Thursday, June 23, 2022

Dear O'Abby: Tell me about sensitivity readers

 Dear O'Abby,

My publisher recently mentioned that as a company, they were using sensitivity readers more regularly as part of the editorial process.  This is a term I've heard a few times in quite a negative context and I was wondering if you knew anything about them and their process.  I have a book on submission with my publisher at the moment and am a little concerned about the impact a sensitivity reader might have on the story.  I don't want to offend anyone or be cancelled, but I have written a book that I believe only I could write because of my unique experiences and identity.

Do you know anything about this process?

Best wishes, 


Dear Sensitive,

I understand your concerns, but they should be unfounded.

I know there is a lot of fear out there, particularly in kid lit, about sensitivity reads and cancel culture and how the "woke" love to pile on books, sometimes even before they are published for their perceived mis-representation of certain groups.  Is it any wonder that publishers, who hold the financial risk in this situation, are taking steps to mitigate that risk?

A sensitivity reader is basically someone from a community represented in your story who isn't there to cancel you, but to ensure that the representation of that character is authentic.  For example, if you have a Taiwanese character in your story, your publisher may get a Taiwanese reader to do a sensitivity read to make sure the culture is represented in a realistic way.

Obviously people from all cultures and communities are different and have different experiences of being a part of that community, but having a sensitivity reader doesn't have to be scary.  In fact, having a person with a different experience of that community can add additional depth and nuance to a character by giving you a different perspective. And if you are writing outside your community, it is a way to ensure you are not portraying that community in a way that is inauthentic or offensive.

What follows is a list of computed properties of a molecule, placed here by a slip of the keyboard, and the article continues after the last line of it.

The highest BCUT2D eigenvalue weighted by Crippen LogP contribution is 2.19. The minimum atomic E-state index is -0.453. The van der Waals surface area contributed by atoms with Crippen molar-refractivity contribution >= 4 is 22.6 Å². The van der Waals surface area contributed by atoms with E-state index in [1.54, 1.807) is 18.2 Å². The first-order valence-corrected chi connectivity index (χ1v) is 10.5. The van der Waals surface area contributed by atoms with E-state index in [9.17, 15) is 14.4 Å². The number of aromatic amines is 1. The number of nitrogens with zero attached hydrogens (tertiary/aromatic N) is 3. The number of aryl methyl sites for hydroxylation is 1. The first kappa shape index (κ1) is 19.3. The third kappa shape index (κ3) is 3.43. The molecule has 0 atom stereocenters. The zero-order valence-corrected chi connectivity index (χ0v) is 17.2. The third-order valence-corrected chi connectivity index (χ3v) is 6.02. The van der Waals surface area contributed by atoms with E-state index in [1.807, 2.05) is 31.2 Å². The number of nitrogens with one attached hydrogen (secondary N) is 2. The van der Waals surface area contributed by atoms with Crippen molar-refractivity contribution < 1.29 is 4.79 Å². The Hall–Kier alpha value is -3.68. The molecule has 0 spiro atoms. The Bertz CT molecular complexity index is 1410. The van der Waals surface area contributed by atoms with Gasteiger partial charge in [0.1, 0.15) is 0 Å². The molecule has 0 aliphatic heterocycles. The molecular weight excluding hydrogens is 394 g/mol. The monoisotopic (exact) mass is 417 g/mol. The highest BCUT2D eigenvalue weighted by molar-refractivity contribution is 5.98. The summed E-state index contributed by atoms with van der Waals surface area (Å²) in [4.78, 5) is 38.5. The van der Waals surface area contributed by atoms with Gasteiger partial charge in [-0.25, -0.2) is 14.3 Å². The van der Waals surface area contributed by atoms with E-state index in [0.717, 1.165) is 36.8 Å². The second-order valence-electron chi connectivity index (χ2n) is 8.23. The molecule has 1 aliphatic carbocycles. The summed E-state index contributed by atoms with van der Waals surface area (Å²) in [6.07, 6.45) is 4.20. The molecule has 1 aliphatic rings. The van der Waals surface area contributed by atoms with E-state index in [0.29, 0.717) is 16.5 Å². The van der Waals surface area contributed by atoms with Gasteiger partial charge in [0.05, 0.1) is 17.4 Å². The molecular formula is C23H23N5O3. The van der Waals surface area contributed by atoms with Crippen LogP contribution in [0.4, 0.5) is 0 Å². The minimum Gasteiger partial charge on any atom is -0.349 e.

It's important to remember too, that the editorial process is a collaborative one.  You don't have to accept every suggestion your editor makes.  The same goes with sensitivity readers.  If a suggested change doesn't resonate with you or contradicts your own experience, you don't need to make the change.

Hopefully that helps allay your fears! 

X O'Abby

1 comment:

Steven Arellano Rose Jr. said...

As you said, a sensitivity reader isn't there to cancel, or censor, the story. They are there to authenticate it and therefore say where the depiction of a culture needs to be more accurately portrayed. After all, we authors shouldn't rob our readers of truth or accuracy because to do that would be misleading to our readers.